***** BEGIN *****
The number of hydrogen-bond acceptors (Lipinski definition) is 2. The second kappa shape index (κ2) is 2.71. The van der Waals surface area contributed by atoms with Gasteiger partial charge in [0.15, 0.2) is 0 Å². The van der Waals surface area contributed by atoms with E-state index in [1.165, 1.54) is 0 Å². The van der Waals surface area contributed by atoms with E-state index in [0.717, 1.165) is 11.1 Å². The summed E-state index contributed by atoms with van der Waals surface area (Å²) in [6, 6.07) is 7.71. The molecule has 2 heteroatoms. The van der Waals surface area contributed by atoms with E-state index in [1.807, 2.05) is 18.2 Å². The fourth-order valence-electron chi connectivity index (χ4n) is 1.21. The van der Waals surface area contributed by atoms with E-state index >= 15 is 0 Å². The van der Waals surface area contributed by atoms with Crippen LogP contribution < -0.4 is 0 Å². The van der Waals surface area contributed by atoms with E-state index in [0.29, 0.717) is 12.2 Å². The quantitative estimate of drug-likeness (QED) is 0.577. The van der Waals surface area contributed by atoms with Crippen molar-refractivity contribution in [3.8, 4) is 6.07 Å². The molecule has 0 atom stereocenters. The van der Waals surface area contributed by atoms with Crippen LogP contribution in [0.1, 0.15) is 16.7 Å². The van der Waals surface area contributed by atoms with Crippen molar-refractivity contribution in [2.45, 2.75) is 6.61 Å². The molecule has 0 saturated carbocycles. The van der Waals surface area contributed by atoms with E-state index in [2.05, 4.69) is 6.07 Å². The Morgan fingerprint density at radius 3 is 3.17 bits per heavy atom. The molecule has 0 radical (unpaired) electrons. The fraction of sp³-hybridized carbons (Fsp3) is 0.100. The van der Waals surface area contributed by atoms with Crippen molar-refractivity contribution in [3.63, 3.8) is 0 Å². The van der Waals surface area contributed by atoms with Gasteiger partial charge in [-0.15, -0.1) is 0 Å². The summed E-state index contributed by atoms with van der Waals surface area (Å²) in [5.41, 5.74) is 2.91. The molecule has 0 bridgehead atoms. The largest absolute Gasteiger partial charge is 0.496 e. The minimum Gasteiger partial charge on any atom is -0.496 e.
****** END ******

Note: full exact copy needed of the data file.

The number of hydrogen-bond acceptors (Lipinski definition) is 2. The second kappa shape index (κ2) is 2.71. The van der Waals surface area contributed by atoms with Gasteiger partial charge in [0.15, 0.2) is 0 Å². The van der Waals surface area contributed by atoms with E-state index in [1.165, 1.54) is 0 Å². The van der Waals surface area contributed by atoms with E-state index in [0.717, 1.165) is 11.1 Å². The summed E-state index contributed by atoms with van der Waals surface area (Å²) in [6, 6.07) is 7.71. The molecule has 2 heteroatoms. The van der Waals surface area contributed by atoms with E-state index in [1.807, 2.05) is 18.2 Å². The fourth-order valence-electron chi connectivity index (χ4n) is 1.21. The van der Waals surface area contributed by atoms with E-state index >= 15 is 0 Å². The van der Waals surface area contributed by atoms with Crippen LogP contribution < -0.4 is 0 Å². The van der Waals surface area contributed by atoms with E-state index in [0.29, 0.717) is 12.2 Å². The quantitative estimate of drug-likeness (QED) is 0.577. The van der Waals surface area contributed by atoms with Crippen molar-refractivity contribution in [3.8, 4) is 6.07 Å². The molecule has 0 atom stereocenters. The van der Waals surface area contributed by atoms with Crippen LogP contribution in [0.1, 0.15) is 16.7 Å². The van der Waals surface area contributed by atoms with Crippen molar-refractivity contribution in [2.45, 2.75) is 6.61 Å². The molecule has 0 saturated carbocycles. The van der Waals surface area contributed by atoms with E-state index in [2.05, 4.69) is 6.07 Å². The Morgan fingerprint density at radius 3 is 3.17 bits per heavy atom. The molecule has 0 radical (unpaired) electrons. The fraction of sp³-hybridized carbons (Fsp3) is 0.100. The van der Waals surface area contributed by atoms with Crippen molar-refractivity contribution in [3.63, 3.8) is 0 Å². The van der Waals surface area contributed by atoms with Gasteiger partial charge in [-0.15, -0.1) is 0 Å². The summed E-state index contributed by atoms with van der Waals surface area (Å²) in [5.41, 5.74) is 2.91. The molecule has 0 bridgehead atoms. The largest absolute Gasteiger partial charge is 0.496 e. The minimum Gasteiger partial charge on any atom is -0.496 e.